Education levels in Alberta
By Rob Roach, ATB Economics 16 October 2023 1 min read
There has been a dramatic shift in the education levels of Albertans over the last two decades.
The latest data from the Pan-Canadian Education Indicators Program show that the proportion of Albertans aged 25-64 with less than a high school diploma has gone from 15% in 2000 to 7% as of last year.
Over the same period, the proportion with a post-secondary credential* has gone from 54% to 69% while the share holding a university degree has jumped from 18% to 33%.
It’s a very similar story nationally, with the proportion of Canadians aged 25-64 with a post-secondary education rising from 52% in 2000 to 72% in 2022.
Among the provinces, Quebec had the largest proportion last year at 75% and Saskatchewan the lowest at 65%. In the North, it ranged from 70% in the Yukon to 43% in Nunavut.
The average across Organisation for Economic Co-operation and Development (OECD) countries was 48% in 2022.
With a certificate, diploma or degree a prerequisite of many of today’s jobs, the rise in the share of the population with a post-secondary education is a positive development and will likely become even more important as new technology raises the ante for educational attainment in the job market.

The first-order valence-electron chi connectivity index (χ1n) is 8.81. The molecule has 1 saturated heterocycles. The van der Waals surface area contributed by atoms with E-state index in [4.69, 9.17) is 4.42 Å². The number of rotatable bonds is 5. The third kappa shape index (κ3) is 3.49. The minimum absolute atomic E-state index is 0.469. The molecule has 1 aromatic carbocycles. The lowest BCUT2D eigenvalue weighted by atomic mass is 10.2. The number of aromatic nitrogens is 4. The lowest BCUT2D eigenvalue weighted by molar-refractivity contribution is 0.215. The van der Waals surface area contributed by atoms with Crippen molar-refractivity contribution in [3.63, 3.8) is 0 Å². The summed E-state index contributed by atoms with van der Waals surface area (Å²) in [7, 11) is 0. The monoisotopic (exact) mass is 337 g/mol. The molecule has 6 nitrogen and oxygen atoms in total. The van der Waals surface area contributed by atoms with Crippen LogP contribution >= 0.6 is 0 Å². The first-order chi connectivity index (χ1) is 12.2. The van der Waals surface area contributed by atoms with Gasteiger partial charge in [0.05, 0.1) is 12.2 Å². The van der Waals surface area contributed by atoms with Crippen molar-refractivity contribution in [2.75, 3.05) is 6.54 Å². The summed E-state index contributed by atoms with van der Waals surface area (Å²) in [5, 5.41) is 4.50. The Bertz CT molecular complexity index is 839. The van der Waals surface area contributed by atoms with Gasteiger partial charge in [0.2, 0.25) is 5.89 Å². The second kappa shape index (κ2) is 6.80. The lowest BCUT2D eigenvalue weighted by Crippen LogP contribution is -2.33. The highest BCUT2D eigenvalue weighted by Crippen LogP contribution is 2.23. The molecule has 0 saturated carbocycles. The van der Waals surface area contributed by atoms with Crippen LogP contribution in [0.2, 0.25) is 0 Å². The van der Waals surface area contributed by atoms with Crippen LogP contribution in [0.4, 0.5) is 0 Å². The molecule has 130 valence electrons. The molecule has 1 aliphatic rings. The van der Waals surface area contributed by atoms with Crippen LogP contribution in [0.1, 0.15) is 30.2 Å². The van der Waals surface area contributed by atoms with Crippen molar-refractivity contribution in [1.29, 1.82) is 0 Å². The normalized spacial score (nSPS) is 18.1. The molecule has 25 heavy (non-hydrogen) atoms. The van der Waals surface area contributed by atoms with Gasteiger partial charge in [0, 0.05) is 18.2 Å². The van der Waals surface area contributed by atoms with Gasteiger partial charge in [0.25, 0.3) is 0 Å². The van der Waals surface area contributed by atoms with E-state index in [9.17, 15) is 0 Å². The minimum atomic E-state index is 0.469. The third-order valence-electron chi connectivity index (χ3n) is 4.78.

*Post-secondary credentials include trade certificates or diplomas from a vocational school or apprenticeship training; non-university certificates or diplomas from a community college, CEGEP, school of nursing and similar programs at this level; university certificates below the bachelor's level; and university degrees.
Answer to the previous trivia question: Including the season that just started and the 2004-05 season that was not played due to the lockout, there have been 107 regular National Hockey League seasons.
Today’s trivia question: How many members are in the OECD?